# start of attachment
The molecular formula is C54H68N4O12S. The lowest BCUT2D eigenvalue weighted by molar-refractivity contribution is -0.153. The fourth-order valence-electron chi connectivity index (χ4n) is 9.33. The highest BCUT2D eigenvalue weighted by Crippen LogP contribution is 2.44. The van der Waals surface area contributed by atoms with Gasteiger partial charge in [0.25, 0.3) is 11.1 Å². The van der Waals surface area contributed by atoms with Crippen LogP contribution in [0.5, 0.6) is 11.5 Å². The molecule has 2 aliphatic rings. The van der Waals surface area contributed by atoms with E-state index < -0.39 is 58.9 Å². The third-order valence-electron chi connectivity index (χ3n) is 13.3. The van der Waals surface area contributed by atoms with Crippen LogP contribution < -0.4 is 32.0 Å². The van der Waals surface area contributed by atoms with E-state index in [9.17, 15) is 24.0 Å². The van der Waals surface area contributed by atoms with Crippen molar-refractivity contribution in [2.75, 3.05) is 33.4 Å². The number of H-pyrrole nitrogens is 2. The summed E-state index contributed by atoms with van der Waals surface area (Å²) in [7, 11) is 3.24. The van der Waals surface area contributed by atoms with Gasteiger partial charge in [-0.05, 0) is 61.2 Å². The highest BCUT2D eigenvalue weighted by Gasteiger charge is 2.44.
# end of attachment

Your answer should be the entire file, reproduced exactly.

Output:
The molecular formula is C54H68N4O12S. The lowest BCUT2D eigenvalue weighted by molar-refractivity contribution is -0.153. The fourth-order valence-electron chi connectivity index (χ4n) is 9.33. The highest BCUT2D eigenvalue weighted by Crippen LogP contribution is 2.44. The van der Waals surface area contributed by atoms with Gasteiger partial charge in [0.25, 0.3) is 11.1 Å². The van der Waals surface area contributed by atoms with Crippen LogP contribution in [0.5, 0.6) is 11.5 Å². The molecule has 2 aliphatic rings. The van der Waals surface area contributed by atoms with E-state index < -0.39 is 58.9 Å². The third-order valence-electron chi connectivity index (χ3n) is 13.3. The van der Waals surface area contributed by atoms with Crippen LogP contribution < -0.4 is 32.0 Å². The van der Waals surface area contributed by atoms with E-state index in [9.17, 15) is 24.0 Å². The van der Waals surface area contributed by atoms with Crippen molar-refractivity contribution in [2.75, 3.05) is 33.4 Å². The number of H-pyrrole nitrogens is 2. The summed E-state index contributed by atoms with van der Waals surface area (Å²) in [7, 11) is 3.24. The van der Waals surface area contributed by atoms with Gasteiger partial charge in [-0.05, 0) is 61.2 Å². The highest BCUT2D eigenvalue weighted by Gasteiger charge is 2.44.